Why BuzzFeed wanted everyone to know about its new news app — even before it launched
June 19, 2015 Editor 0
If you’re reading this, then it’s more likely than not that you’re already aware of BuzzFeed’s news app.
The app launches today for iPhones, but the minutiae of its development have played out in public. BuzzFeed released an accompanying newsletter product in February; staffers working on the app have extensively documented how they’ve thought about building the product in 10 different blog posts on BuzzFeed’s site; and BuzzFeed news apps editor Stacy-Marie Ishmael and her team have used the hashtag #teamnewsapp to discuss the app on Twitter.
“It’s very easy to keep talking about things just with the people that you’re working on something with and hide from the real world. Which is to say, my product development philosophy is to get your stuff out in front of the people who are likely to be using it as quickly as you can and often as you can,” Ishmael said. “And putting our ideas out there…forces us to really articulate what we were thinking very quickly.”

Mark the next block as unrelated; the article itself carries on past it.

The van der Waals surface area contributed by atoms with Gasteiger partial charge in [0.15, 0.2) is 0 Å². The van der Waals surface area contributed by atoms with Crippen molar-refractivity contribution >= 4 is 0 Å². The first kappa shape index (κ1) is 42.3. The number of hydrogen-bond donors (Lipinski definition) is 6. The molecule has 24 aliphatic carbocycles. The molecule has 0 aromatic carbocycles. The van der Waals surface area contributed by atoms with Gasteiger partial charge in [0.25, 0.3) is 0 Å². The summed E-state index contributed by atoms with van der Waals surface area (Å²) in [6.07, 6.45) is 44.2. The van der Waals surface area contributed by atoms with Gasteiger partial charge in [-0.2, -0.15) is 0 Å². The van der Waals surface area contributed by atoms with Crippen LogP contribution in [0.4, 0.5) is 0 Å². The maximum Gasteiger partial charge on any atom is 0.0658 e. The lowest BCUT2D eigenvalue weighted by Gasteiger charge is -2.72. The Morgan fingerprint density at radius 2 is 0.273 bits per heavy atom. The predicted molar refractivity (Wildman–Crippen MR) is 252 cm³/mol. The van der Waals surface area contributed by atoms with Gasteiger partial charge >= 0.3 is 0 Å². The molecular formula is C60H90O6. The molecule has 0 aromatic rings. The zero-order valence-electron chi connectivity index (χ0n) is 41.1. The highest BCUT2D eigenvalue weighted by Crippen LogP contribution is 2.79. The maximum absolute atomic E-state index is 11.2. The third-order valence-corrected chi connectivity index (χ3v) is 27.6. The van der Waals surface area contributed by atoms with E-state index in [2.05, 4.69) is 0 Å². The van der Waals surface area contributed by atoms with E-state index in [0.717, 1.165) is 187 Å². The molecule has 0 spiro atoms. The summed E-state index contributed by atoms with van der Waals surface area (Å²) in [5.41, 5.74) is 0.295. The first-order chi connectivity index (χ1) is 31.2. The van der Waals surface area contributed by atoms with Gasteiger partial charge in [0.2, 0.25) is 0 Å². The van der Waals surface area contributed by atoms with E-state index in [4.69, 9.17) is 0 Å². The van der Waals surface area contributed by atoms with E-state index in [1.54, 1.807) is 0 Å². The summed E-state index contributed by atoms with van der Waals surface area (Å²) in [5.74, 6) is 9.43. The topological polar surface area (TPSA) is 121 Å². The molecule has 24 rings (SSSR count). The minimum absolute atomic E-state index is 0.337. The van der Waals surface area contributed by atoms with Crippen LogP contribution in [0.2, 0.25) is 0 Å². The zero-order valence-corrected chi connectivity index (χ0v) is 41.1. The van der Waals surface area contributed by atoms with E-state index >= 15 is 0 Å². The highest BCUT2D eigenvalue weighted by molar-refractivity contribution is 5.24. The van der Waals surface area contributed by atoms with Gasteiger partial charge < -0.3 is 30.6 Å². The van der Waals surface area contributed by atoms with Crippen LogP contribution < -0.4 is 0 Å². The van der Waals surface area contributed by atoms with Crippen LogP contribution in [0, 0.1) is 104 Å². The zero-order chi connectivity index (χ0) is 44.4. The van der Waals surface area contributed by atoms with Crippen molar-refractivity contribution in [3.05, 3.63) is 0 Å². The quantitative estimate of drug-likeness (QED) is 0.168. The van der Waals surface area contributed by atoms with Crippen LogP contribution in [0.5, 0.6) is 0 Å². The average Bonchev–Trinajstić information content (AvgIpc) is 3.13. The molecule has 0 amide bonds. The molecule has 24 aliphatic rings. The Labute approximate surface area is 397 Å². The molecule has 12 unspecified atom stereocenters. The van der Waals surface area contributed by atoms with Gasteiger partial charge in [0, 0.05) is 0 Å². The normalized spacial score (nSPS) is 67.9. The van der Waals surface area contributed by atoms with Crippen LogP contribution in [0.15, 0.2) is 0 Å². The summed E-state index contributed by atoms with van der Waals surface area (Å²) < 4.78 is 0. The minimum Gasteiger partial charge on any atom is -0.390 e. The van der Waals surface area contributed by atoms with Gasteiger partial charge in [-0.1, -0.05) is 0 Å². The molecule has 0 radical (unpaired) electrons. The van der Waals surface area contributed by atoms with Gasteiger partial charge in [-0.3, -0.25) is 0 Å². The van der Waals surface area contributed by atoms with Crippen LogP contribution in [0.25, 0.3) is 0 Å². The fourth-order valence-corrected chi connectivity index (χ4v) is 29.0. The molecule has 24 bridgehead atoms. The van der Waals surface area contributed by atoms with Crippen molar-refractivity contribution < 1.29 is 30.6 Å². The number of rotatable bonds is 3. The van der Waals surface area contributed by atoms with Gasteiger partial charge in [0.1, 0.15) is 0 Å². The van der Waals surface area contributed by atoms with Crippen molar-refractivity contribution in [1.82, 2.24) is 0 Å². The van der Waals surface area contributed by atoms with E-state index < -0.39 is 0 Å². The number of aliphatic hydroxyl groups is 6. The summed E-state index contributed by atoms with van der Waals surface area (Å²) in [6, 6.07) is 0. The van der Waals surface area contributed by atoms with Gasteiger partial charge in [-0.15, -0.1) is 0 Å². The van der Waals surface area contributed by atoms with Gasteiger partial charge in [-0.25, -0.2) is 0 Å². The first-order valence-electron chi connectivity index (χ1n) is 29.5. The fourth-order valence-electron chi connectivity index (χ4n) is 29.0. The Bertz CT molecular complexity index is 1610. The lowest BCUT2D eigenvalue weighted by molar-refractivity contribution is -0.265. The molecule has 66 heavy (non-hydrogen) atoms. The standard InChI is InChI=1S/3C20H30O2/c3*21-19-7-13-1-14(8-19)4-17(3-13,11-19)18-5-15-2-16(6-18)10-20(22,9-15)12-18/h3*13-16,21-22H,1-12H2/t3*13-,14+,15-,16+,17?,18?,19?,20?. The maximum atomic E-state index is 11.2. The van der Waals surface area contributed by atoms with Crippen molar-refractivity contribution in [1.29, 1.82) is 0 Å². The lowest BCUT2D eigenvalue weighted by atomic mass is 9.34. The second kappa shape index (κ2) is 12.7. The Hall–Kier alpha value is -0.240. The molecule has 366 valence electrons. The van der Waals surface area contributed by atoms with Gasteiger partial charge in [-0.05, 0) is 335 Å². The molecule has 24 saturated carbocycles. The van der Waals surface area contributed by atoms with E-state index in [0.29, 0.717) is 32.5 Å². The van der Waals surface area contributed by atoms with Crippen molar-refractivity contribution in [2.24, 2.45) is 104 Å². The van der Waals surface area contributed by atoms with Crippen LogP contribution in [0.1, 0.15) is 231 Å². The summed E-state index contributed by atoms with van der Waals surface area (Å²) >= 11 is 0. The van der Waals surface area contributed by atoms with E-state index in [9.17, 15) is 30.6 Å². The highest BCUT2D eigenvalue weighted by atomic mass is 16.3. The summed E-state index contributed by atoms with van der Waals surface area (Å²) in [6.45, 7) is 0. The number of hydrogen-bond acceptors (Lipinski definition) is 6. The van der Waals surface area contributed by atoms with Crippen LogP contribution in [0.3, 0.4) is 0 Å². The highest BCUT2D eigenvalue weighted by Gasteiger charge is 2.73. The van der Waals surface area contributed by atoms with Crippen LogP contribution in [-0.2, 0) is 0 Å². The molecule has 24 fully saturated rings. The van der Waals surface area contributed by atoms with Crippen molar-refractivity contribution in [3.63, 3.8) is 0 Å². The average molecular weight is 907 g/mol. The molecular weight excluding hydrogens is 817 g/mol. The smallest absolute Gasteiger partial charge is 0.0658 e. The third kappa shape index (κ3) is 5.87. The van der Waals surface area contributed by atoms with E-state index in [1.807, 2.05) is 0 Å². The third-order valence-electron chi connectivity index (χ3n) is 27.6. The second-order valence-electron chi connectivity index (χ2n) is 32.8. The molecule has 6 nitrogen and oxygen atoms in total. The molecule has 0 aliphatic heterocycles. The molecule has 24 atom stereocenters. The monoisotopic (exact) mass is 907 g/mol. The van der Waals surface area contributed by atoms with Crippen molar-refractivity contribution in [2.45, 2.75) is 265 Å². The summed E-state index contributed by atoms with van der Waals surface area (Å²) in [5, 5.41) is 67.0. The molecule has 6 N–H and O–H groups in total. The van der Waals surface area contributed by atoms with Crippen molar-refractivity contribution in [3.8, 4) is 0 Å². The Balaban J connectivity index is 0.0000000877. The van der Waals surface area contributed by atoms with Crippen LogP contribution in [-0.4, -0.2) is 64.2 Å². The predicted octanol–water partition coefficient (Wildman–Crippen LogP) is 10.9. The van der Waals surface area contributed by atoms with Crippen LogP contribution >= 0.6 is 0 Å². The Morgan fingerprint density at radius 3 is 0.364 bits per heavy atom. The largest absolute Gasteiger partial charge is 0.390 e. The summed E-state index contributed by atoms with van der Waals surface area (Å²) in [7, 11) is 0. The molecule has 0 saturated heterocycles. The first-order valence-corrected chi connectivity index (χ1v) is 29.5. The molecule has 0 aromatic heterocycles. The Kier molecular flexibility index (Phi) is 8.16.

As a result, BuzzFeed has worked to build the app and newsletter quickly. Ishmael and Noah Chestnut, the head of product, were hired last fall. By January, they had built a prototype that only let users download the app and receive push notifications in order to begin to test what types of notifications were most useful. “It would’ve been December, but we had the holidays,” Ishmael said.
In the spring, BuzzFeed introduced a public beta test of the app, creating a private Facebook group for testers to discuss their experience using the product and to also give feedback and suggestions for improvements.
“We could have spent six more months polishing the app, but, frankly, I’ve had journalists working on this thing and coming up with push notifications and sending them for long enough that I think we have a pretty good handle on what we’re doing.”